After all, ghost stories and Christmas have gone hand in hand for many years. A Christmas Carol, published by Charles Dickens in 1843, is in essence a ghost story. Yes, of course Dickens was commenting on the plight of the poor in the Industrial Age, but the mechanism used is the ghosts of the Past, Present, and Future coming to the protagonist, Ebenezer Scrooge, to right his wrongs and place him on the path of kindness through the spirit of Christmas. But there are other stories that deal with the supernatural are built around the holiday. For example, Henry James, in his famous ghost story, The Turn of the Screw, starts the gothic ghost story around the fireplace on Christmas Eve. The telling of these supernatural tales became so prevalent during the Victorian Age, that the humorist and British travel writer Jerome K. Jerome wrote in his anthology of ghost stories in 1891, Told After Supper:

“Whenever five or six English-speaking people meet ’round a fire on Christmas Eve, they start telling each other ghost stories. Nothing satisfies us on Christmas Eve but to hear each other tell authentic anecdotes about specters. It is a genial, festive season, and we love to muse upon graves, and dead bodies, and murders, and blood.”

But where did the telling of ghost stories at Christmas begin? Many historians point out that this phenomenon is older than Christmas itself. It goes back to the ancient Nordic holiday known as Yule. Yes, that Yule. As in Yuletide and Yule Log and other references, but many do not know to what it refers. Generally, the Yule took place in the mid-winter as a celebration that included feasts and yes, even sacrifice, to celebrate what is known at the Wild Hunt, which is a ghostly procession in the winter sky with Odin leading the hunt himself. It is believed that during the time of Yule paranormal activity is greatly increased as well as the presence of what the Norse called the “draugar”, the undead that walk the earth.  As Norway was Christianized by King Haakon I, in roughly 930 AD, Haakon wished the continuation of the Yule tradition but had it merge with Christianity and stated “"and at that time everyone was to have ale for the celebration with a measure of grain, or else pay fines, and had to keep the holiday while the ale lasted."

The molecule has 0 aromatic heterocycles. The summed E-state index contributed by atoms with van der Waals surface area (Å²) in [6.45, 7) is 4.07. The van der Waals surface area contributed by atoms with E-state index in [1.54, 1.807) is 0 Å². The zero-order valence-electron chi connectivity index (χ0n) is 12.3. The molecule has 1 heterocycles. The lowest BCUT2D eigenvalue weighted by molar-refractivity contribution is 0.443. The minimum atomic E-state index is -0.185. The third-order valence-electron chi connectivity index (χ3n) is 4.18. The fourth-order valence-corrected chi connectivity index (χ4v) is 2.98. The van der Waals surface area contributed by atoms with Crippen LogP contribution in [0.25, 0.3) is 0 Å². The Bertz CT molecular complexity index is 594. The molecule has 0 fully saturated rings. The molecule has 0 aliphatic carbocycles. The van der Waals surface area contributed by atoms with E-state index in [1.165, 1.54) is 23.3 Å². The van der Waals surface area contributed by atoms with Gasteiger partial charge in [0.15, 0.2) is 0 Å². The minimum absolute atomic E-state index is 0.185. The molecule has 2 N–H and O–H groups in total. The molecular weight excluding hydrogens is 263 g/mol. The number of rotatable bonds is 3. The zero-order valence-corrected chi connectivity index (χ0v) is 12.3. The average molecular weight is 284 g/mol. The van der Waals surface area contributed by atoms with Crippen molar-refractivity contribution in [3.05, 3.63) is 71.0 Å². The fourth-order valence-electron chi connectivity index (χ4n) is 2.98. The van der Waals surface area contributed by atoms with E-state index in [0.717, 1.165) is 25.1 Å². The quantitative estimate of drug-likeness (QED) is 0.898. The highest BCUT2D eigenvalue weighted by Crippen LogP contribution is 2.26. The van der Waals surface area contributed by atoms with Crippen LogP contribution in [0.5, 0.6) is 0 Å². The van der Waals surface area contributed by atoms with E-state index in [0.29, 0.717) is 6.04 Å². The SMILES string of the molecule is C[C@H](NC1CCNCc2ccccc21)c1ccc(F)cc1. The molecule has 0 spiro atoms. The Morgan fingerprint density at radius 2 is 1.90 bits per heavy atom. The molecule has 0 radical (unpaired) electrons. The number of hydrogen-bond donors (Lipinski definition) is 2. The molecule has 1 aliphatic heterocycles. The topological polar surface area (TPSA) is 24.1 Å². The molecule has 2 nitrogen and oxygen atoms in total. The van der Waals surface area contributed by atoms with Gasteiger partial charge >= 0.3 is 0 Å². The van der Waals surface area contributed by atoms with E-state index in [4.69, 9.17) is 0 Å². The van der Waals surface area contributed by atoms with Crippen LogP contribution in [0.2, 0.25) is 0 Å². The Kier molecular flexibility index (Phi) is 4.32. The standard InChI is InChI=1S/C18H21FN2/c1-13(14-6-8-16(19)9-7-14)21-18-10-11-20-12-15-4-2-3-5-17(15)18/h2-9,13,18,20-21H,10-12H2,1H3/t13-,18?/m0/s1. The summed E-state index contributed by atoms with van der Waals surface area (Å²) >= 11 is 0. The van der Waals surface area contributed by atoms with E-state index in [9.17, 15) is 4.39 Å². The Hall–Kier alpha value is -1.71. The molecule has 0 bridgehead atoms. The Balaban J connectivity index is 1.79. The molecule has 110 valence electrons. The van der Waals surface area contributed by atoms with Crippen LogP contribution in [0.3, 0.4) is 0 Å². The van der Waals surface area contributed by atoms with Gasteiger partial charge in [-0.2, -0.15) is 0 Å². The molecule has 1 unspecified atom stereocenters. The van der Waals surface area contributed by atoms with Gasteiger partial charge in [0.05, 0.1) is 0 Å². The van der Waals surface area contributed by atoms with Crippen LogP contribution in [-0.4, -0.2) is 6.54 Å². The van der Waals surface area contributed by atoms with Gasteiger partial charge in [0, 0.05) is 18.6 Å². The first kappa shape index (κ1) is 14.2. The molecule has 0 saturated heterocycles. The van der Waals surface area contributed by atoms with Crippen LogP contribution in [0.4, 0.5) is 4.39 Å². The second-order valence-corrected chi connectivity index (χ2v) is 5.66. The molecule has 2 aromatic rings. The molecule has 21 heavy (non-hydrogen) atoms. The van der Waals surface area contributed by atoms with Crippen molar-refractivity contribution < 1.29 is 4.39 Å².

As things merged together, as with many things, traditions of the past find a way to remain in the present. References of ghost stories being told at Christmas time in England during the Middle Ages can be found.  But it is of course the Victorians that we point to for the continuation of this darker part of the holiday. So why did it stop? Well Dickens and others stopped writing Christmas stories that involved ghosts (yes, he wrote more than one) and eventually it faded from popular culture and was replaced with the more jovial aspects of Christmas. Why did it not catch on in America? Edgar Allen Poe and Washington Irving tried, but Halloween was cemented into Americana by the late Victorian era. Even American horror master HP Lovecraft did his own take on Christmas in the short story The Festival. And so, we leave the telling of ghost stories during Halloween and embrace our friends and loved ones around the Evergreen tree at Christmas. Or do we? Lean forward, my friends, I have a terrible ghastly tale to tell…


Thursday, October 29, 2020

Ghosts of the South

    In keeping with the season, I am going to tell you a ghost story. A ghost story I originally found in a book by Colin Dickey called Ghostland, an amazing book from a well-rounded historian, and to him I give this credit. One of the best parts of this ghost story is that it is 100% true, and deeply disturbing.

   Attakapas Parish, Louisiana. The war had not long been ended and the South still licked their wounds of defeat. A freedman was awakened one night by the sound of a traveler who asked for some water. The man filled a bucket full of water and gave it to the stranger, who drank the entire bucket down and asked for another. After he drank the second bucket dry, and then a third, he thanked the man, telling him how thirsty he’d been, that he traveled more than a thousand miles in the last twenty-four hours, and that was the best drink of water he’d had since he was killed at Shiloh.  There were other stories, of ghosts that guarded over dilapidated plantations or speaking in guttural voices, telling all who asked where they met their demise. Many tell of these spectral soldiers even today, but some took advantage of the unquiet dead…